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30 July 2008

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Too bad you didn't like it, but you can never can tell with novels. The lone wolf thing in the military is definitely a plot issue.

That is an excellent point to remember about people not liking the books you like, sometimes I feel offended when others don't like my recommendations, but your advice is perfect not everyone come to the book with the same experience. Sage advice about fiction from the non-fiction guru herself.

Tripp,
Nope, you never can tell. Part of the glory of reading, really. On the bright side, I feel like I can cross off a whole series now--how efficient!--I don't think I'll have to read any more Jack Reacher novels.

I seem to remember reading other books that featured "lone wolf" characters that were once associated with the military. I never could figure that out.

Katharine,
Yup, you've got to keep it in mind. The lovely thing is that if you know and trust certain book suggesters, you can keep reading what they suggest even if they don't bat a 1000. That's just how things go--you can never tell what mood a reader is going to be in. Take you, and the Laundress, for instance. I can't say I've wholeheartedly loved everything both of you have suggested, but I've never been bored, and I'll always come back for more. Which reminds me: what're you reading these days? Anything good? I could go for a "Katharine Pick."

Even the title would have been enough to keep me away. Yes, I too
am tired of all the military hoop-la in not only books but other media. What got this country in trouble is the use and cost of military power. Now it seems that being a gun-ho person on military might makes you a patriotic citizen that wears an American flag in your lapel (notice it's the military men who mostly wear this pin!).

Your blog reviews are very enlightening to those of us that are book addicts. Glad I discovered you.

Since I have to begin with the first book in a series or I won't read anything from it, I read this one, too. I know when I read it I enjoyed it, but I can't remember anything from it. I like genre fiction so it's not that, but sometimes with a series I have to get to know the characters, so I should have read the second one immediately after I read Killing Floor. You make a good point about the loner in the military, but when I'm reading fiction, I can believe anything if it makes some kind of sense to me. I'm glad you gave the book a try.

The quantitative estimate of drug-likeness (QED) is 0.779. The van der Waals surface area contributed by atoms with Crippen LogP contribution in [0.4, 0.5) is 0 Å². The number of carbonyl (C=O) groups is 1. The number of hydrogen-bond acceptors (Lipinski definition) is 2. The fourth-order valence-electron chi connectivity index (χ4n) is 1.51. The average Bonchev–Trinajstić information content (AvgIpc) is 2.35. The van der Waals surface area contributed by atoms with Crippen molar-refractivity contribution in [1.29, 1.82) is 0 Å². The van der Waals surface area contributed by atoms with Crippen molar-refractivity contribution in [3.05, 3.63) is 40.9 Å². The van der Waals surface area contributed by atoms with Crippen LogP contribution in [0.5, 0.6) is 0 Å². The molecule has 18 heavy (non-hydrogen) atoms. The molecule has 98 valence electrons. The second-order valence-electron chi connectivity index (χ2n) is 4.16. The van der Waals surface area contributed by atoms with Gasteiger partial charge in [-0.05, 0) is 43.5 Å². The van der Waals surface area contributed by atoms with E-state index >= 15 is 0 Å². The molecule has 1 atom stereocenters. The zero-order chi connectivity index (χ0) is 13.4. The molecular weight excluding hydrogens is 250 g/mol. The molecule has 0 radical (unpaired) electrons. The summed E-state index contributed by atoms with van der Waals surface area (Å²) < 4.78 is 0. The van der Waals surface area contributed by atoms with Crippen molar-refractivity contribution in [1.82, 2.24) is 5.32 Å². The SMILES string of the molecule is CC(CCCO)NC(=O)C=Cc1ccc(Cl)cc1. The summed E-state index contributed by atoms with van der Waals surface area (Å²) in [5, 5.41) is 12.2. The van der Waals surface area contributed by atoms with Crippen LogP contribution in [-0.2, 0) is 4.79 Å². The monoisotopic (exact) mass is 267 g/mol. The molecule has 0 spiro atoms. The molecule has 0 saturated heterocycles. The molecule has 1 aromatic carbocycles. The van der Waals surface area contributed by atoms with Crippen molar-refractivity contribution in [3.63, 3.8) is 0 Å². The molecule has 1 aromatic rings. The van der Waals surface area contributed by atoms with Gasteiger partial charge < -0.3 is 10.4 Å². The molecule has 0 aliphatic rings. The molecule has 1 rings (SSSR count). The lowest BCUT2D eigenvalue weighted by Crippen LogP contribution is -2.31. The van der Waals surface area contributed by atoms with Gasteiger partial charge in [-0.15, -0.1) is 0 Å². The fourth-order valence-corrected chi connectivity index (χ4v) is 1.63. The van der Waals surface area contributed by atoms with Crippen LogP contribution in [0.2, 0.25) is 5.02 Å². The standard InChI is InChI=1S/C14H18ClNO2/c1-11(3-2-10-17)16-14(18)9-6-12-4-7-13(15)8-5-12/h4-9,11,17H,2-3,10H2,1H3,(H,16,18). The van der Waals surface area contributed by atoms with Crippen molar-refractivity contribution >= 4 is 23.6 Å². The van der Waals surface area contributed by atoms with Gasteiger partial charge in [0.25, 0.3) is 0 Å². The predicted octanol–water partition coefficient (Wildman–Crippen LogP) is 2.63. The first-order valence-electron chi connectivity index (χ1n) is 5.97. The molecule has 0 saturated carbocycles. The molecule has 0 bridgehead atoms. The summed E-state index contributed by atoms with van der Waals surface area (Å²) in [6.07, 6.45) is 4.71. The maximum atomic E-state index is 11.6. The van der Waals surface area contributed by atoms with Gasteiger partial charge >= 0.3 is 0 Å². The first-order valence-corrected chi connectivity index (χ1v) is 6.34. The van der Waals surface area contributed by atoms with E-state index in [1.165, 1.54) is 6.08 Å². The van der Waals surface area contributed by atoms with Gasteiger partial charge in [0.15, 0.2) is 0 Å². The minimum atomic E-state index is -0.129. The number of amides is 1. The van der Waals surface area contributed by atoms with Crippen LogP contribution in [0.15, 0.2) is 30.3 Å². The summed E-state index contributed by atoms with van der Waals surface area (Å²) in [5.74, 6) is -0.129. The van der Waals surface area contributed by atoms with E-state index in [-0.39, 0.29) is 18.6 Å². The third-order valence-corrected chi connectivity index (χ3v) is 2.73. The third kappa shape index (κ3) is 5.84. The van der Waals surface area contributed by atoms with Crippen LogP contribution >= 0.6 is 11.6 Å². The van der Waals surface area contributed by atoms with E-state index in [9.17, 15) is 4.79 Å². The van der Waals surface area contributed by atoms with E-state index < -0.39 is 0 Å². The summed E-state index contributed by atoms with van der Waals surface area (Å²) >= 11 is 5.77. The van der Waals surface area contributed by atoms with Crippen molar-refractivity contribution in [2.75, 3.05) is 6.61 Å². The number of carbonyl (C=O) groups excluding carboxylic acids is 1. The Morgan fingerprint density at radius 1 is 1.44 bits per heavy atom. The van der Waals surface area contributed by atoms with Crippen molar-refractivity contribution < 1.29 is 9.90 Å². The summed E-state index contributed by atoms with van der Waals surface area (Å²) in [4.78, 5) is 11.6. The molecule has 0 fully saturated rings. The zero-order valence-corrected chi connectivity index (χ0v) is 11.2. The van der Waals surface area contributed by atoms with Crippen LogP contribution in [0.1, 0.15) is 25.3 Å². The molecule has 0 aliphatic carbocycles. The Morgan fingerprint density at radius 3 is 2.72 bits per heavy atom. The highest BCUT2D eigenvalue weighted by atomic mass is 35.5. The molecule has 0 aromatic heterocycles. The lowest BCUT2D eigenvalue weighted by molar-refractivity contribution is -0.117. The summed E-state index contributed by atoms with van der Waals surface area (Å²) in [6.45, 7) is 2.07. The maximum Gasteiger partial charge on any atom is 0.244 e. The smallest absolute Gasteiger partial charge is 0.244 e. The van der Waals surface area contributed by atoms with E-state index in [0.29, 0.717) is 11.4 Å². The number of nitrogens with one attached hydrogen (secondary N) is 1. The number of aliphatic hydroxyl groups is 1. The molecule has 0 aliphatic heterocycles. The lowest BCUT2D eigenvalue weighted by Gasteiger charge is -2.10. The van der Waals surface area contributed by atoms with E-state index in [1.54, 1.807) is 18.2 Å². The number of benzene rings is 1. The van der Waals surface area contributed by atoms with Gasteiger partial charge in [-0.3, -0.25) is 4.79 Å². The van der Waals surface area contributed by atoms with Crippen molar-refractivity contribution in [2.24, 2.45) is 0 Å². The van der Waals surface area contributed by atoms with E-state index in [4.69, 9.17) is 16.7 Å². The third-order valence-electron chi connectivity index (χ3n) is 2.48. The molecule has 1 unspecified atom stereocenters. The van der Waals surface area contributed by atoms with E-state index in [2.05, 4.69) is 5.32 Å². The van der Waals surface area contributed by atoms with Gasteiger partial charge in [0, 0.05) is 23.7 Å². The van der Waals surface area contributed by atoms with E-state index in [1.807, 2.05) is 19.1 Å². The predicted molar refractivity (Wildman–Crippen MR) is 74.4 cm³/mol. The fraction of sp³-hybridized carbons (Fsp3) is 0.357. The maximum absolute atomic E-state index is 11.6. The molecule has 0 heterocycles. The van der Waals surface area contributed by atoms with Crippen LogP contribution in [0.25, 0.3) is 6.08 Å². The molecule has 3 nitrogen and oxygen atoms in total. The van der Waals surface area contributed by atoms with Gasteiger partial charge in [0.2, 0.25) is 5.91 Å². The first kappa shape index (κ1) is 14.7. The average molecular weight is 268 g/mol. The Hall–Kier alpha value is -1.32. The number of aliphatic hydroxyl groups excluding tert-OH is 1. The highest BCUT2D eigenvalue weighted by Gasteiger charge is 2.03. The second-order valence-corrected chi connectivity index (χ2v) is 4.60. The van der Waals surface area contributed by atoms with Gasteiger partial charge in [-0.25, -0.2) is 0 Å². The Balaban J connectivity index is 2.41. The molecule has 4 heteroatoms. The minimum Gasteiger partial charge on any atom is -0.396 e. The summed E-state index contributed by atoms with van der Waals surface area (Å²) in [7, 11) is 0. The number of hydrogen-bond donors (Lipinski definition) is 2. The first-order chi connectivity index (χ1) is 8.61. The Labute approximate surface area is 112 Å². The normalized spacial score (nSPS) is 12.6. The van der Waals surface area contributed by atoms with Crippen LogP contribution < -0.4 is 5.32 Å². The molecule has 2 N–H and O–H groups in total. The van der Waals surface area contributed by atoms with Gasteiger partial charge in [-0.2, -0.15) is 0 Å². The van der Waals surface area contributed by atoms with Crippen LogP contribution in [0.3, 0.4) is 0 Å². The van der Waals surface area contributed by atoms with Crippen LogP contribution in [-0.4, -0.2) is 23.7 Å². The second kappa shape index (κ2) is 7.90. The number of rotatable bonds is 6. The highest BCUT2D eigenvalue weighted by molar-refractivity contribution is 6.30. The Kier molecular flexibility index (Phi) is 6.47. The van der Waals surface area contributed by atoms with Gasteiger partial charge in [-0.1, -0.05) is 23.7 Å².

Have you read Straight Man by Russo yet?

Barbara,
Ha! (Re: the title.) That's exactly what my sister said when she saw this book lying on the table ("how can you read something with a title like this?") And then I suggested it to Mr. CR and he also opined that he's not really into books with all the violence. I am blessed to know such nonviolent souls, I think.

Yes, the military. Nothing scares me more than the idea of a. being broken down and rebuilt as part of an obedient unit, and b. having to obey orders with which I fundamentally disagree. AS the military seems rich in both those things, you can see why I've got to stay largely away from the military fiction. I could deal with the flag pins, but I do not believe it is unpatriotic to say that I wish, as I do, that the use of the military would be much more of a last resort than it currently is.

I'm glad to be discovered! Thanks for popping in and let's hear it for the book addicts.

Venta!
Yes, oftentimes I like the genre fiction, so I thought, why not? Your point about the characters is interesting--perhaps I didn't feel like Jack Reacher, who I sense may be the only recurring character, was enough of a character to sustain my interest. I often like a good recurring relationship as well, I find--Poirot had his Hastings, Spenser had his Hawk, etc.

Oh, Russo! So funny you should ask. I had a hankering for him the other day while I was at the library, but all they had was "Nobody's Fool," so that's what I got. Will that one count?

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